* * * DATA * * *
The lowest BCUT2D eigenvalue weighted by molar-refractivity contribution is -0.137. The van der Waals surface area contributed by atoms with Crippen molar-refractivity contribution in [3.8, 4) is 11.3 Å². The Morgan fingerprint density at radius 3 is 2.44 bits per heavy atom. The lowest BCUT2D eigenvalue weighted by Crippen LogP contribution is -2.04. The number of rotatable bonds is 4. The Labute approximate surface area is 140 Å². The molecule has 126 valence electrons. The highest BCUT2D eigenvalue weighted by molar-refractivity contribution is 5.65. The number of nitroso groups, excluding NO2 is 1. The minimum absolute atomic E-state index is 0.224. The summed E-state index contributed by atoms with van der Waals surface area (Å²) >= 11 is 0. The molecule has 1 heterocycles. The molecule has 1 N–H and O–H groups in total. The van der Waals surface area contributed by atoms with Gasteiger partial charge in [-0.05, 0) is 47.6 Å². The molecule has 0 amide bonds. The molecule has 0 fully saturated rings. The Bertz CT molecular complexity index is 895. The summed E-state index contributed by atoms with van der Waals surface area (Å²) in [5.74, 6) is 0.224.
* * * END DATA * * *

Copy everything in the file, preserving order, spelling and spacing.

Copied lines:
The lowest BCUT2D eigenvalue weighted by molar-refractivity contribution is -0.137. The van der Waals surface area contributed by atoms with Crippen molar-refractivity contribution in [3.8, 4) is 11.3 Å². The Morgan fingerprint density at radius 3 is 2.44 bits per heavy atom. The lowest BCUT2D eigenvalue weighted by Crippen LogP contribution is -2.04. The number of rotatable bonds is 4. The Labute approximate surface area is 140 Å². The molecule has 126 valence electrons. The highest BCUT2D eigenvalue weighted by molar-refractivity contribution is 5.65. The number of nitroso groups, excluding NO2 is 1. The minimum absolute atomic E-state index is 0.224. The summed E-state index contributed by atoms with van der Waals surface area (Å²) >= 11 is 0. The molecule has 1 heterocycles. The molecule has 1 N–H and O–H groups in total. The van der Waals surface area contributed by atoms with Gasteiger partial charge in [-0.05, 0) is 47.6 Å². The molecule has 0 amide bonds. The molecule has 0 fully saturated rings. The Bertz CT molecular complexity index is 895. The summed E-state index contributed by atoms with van der Waals surface area (Å²) in [5.74, 6) is 0.224.